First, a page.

Whilst integrated education in schools was scuppered by furious clergymen of all denominations, the government stuck to its plans for teacher training.
Financial support was given for St Mary’s but the government refused to fund a training college for Catholic men. The church hierarchy was incensed and refused to allow Catholic men to train alongside Protestants – insisting they should continue to train in the south of Ireland.
This was rejected by the then Education Minister Lord Londonderry on the not unreasonable grounds that the curriculum in the north was different. The bishops retaliated by forbidding Catholic schools from employing teachers who had trained at the new college, now based at Stranmillis.
A compromise was mooted whereby Catholic men could have their own accommodation block at the college, but this broke down when the bishops insisted on a separate sports ground and a wall between the Catholic hostel and that for non-Catholics.
Feelings were mutual. The report quotes the United Education Committee of the Protestant Churches warning in 1925 against “[throwing] the door open… for a bolshevist, or an atheist, or a Roman Catholic to become a teacher in a Protestant school.”
The Catholic authorities established St Joseph’s on Belfast’s Stewartstown Road in 1945 which merged with St Mary’s in 1985.
That, in potted form, is how we arrived at a sectarian system for training teachers.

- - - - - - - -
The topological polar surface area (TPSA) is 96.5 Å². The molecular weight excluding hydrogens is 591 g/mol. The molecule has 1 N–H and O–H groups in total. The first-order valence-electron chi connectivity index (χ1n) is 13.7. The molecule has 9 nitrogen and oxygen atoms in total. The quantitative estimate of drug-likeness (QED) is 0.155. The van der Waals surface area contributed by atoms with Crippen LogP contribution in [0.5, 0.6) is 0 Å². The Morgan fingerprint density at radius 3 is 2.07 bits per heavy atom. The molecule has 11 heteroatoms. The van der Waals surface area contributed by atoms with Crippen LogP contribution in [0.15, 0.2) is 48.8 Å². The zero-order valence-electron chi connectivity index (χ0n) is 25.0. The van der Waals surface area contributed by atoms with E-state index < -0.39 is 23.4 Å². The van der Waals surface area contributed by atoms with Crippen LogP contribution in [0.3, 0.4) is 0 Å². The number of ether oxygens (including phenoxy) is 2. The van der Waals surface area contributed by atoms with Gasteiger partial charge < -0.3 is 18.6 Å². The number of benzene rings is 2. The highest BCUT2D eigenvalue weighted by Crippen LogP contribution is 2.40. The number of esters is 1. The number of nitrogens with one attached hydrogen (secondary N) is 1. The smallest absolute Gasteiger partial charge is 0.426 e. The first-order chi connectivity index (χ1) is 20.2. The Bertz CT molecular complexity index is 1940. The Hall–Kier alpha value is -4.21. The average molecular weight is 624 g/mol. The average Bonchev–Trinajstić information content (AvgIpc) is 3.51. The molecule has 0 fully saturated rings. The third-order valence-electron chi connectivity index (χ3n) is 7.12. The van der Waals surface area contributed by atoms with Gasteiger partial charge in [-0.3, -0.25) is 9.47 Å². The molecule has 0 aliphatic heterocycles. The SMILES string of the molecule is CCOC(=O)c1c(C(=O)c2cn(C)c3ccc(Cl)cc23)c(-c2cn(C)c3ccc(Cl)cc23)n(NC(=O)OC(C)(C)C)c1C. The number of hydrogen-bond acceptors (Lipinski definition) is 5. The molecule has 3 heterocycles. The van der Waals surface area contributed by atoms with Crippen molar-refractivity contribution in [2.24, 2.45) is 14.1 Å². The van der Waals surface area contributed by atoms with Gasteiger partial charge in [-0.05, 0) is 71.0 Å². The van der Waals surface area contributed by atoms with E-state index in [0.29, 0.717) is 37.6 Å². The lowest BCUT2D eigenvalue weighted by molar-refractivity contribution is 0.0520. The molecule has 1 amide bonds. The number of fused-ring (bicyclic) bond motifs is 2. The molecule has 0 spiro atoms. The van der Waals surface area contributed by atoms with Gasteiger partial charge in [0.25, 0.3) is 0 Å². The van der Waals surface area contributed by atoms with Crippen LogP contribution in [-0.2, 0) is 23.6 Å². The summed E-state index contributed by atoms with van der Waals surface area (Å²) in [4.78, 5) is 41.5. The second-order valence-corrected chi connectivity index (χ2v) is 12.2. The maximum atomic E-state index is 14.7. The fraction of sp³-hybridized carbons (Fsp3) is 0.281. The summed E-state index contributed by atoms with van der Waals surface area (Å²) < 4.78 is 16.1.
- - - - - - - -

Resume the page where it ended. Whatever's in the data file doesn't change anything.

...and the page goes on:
Also in the 1980s came the first serious attempt at reform. The Chilver Report proposed a unified collegiate Centre for Teacher Training. It was shelved after coming under sustained attack from church interests.
The fact that we train too many teachers at too high a cost is well known. It just seems to be one of those problems where there is not enough political will to resolve.
Social separation between people of different religious backgrounds is not confined to St Mary’s and Stranmillis, according to the report. It quotes a number of former students who were the subject of a wider study pointing out some aspects of student life. This one stands out: “The Gaelic playing students go to ‘the27 Hatfield’, ‘the Fly’ – anywhere with a ‘the’ in front of it. They run about with Gaelic jerseys on. They show their identity and only mix with their own side. The Protestant side stay out of the Union… the boys may play rugby, but they socialise away from the area they go to ‘Ollies’ and that sort of thing – no ‘the’! There’s never a great mix – there is that separation.”
This report is the last contribution to the Transforming Education series which has been a rigorous and thought-provoking exercise which should provoke much debate. Resolving it will not be simple and will take time.
It is important that we remember just how complex and widespread community division is in Northern Ireland – education is just one part of it. What makes it so important, however, is that it is not just an aspect of it but a means by which it is perpetuated from one generation to the next.
This series has shown how it starts pre-school and continues into teacher training and thus many teachers can spend their entire education followed by an entire career within one community.
And so segregation in education goes on, and on, and on, and on. And on.